The Abhar River and its tributaries drain the land west of Tehran and south of Qazvin (36°16'N, 50°00'E). Its headwaters approach those of the Zanjan River, a Caspian Sea tributary. The course of the Abhar is about 350 km from its headwaters to the terminal sump. The lower part of this river is known as the Shur and is salty. Sewage and untreated factory wastes, as much as 40,000 cu m, flowed into the streams around the city of Qazvin although waste-water and sewage treatment plants are offsetting this problem (

Other rivers draining the Alborz are much shorter. The Jajrud (Jaj, Jaji or Jaje River) to the east of Tehran is dammed at Latian (95 million cu m) for the Tehran water supply also. The Jajrud discharge is 60.5 cu m per second in spring and 1.5 cu m per second in autumn. Nümann (1966) reports fish kills in the thousands for Capoeta buhsei on turbid spring floods of this river. The Band Ali Khan River flows from the Khasrang Mountain (as does the the Jajrud which it receives) and its branches on the Varamin Plain are used for irrigation. Much of this river is polluted from wastes in the Jajrud and Tehran's sewage floodway (Rohani, 2004). The Lar River, a Caspian Sea tributary, was scheduled for diversion via a massive tunnel into the Jajrud (Marwick and Germond, 1975a; 1975b). This would affect flow in the Heraz River of the Caspian Sea basin and plans to offset this involved weirs and canal construction no doubt with the usual deleterious effects on fishes. These major projects are a far cry from the days in the twentieth century when Tehran depended solely on qanats for its water supply (Rieben, 1954).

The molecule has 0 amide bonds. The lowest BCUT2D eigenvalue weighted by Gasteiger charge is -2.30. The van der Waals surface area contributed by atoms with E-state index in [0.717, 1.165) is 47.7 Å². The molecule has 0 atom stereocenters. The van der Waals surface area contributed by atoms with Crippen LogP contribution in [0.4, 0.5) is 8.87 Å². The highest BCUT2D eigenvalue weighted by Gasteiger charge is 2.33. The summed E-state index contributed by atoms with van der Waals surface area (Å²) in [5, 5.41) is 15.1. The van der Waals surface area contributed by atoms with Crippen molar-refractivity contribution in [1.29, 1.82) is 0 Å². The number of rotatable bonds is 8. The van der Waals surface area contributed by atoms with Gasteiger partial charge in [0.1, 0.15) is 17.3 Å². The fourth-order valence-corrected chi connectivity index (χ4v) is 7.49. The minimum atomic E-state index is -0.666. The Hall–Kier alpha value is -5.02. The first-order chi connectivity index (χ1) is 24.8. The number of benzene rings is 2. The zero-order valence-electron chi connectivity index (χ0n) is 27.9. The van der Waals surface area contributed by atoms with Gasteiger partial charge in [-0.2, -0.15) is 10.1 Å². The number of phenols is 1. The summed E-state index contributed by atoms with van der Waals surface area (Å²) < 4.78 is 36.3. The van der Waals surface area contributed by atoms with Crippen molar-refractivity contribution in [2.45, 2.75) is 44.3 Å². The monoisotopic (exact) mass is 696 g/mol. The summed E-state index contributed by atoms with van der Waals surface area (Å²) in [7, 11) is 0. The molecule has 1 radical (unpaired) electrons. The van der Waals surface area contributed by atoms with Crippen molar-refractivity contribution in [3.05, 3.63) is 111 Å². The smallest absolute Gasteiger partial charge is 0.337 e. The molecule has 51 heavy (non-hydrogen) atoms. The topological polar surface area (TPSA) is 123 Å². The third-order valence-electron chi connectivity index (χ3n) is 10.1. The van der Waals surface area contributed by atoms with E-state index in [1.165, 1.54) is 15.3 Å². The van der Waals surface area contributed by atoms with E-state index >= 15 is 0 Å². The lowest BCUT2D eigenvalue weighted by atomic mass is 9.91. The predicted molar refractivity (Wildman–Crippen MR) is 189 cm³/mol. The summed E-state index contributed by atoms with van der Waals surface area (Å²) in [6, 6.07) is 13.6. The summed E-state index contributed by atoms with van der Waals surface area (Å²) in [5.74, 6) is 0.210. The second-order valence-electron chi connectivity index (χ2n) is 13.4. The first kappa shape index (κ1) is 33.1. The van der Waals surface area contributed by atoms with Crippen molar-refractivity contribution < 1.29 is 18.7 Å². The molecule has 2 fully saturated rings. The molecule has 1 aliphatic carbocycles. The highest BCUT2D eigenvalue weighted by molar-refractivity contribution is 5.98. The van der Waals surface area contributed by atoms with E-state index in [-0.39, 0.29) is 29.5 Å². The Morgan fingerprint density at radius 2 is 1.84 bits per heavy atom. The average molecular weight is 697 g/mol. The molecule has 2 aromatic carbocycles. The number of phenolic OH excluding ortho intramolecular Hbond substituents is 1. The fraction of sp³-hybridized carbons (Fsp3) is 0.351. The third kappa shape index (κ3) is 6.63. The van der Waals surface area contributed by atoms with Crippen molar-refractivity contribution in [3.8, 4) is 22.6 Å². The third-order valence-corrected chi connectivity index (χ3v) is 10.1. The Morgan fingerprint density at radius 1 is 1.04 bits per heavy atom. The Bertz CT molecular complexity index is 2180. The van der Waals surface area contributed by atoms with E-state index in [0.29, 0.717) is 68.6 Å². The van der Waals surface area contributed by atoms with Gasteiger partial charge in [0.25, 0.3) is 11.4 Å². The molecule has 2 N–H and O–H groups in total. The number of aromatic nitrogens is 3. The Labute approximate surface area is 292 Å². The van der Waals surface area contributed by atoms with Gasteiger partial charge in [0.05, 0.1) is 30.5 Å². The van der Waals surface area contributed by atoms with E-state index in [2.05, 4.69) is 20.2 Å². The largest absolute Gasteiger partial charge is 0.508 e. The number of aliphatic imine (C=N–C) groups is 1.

The Namak Lake receives the Qareh Su (Gharechay), which flows north of Qom, and the Qom River from the Zagros Mountains. Discharge of both these rivers is about 312 cu m per second in flood falling to about 4 cu m per second in October (Oberlander, 1968b). The Qareh Su exceeds 400 km in length. The Qom River has captured headwater streams of Persian Gulf drainage. The Golpayegan River near Golpayegan has a storage reservoir, the Sadd-e Shah Esma`il. Borowicka (1958) gives some early figures on siltation and irrigation requirements. The Haroon Canal had diverted water for irrigation from the Golpayegan River for over 1000 years, and during the summer and fall all river water entered this canal. The Ghadir or Qadir Dam near Saveh has a volume of 290 million cu m of water. The 15th Khordad Dam is located 80 km south of Qom on the Qom-Delijan road ( The Khandab Diversionary Dam is near Arak (